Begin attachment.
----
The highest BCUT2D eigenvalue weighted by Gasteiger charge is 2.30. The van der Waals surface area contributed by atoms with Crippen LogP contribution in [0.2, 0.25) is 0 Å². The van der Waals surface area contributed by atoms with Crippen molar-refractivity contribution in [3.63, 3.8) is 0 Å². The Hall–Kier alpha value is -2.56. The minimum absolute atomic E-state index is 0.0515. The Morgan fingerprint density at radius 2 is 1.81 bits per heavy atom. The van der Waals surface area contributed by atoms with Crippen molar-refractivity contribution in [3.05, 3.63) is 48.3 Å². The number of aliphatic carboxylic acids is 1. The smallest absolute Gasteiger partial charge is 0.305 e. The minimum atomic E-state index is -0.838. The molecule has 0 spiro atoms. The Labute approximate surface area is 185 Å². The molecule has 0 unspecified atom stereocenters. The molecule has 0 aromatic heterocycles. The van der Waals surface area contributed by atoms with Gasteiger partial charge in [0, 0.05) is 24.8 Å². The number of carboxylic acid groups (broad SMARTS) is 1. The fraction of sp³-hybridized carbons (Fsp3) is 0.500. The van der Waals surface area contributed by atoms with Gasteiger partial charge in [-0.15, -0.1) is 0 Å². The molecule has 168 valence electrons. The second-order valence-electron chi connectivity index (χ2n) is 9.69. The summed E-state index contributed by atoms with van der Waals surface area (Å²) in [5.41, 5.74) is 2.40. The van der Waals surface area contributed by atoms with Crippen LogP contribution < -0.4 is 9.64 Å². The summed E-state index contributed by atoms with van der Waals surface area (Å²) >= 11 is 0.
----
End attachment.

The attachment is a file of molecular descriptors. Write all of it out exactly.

The highest BCUT2D eigenvalue weighted by Gasteiger charge is 2.30. The van der Waals surface area contributed by atoms with Crippen LogP contribution in [0.2, 0.25) is 0 Å². The van der Waals surface area contributed by atoms with Crippen molar-refractivity contribution in [3.63, 3.8) is 0 Å². The Hall–Kier alpha value is -2.56. The minimum absolute atomic E-state index is 0.0515. The Morgan fingerprint density at radius 2 is 1.81 bits per heavy atom. The van der Waals surface area contributed by atoms with Crippen molar-refractivity contribution in [3.05, 3.63) is 48.3 Å². The number of aliphatic carboxylic acids is 1. The smallest absolute Gasteiger partial charge is 0.305 e. The minimum atomic E-state index is -0.838. The molecule has 0 spiro atoms. The Labute approximate surface area is 185 Å². The molecule has 0 unspecified atom stereocenters. The molecule has 0 aromatic heterocycles. The van der Waals surface area contributed by atoms with Gasteiger partial charge in [0, 0.05) is 24.8 Å². The number of carboxylic acid groups (broad SMARTS) is 1. The fraction of sp³-hybridized carbons (Fsp3) is 0.500. The van der Waals surface area contributed by atoms with Gasteiger partial charge in [-0.15, -0.1) is 0 Å². The molecule has 168 valence electrons. The second-order valence-electron chi connectivity index (χ2n) is 9.69. The summed E-state index contributed by atoms with van der Waals surface area (Å²) in [5.41, 5.74) is 2.40. The van der Waals surface area contributed by atoms with Crippen LogP contribution < -0.4 is 9.64 Å². The summed E-state index contributed by atoms with van der Waals surface area (Å²) >= 11 is 0.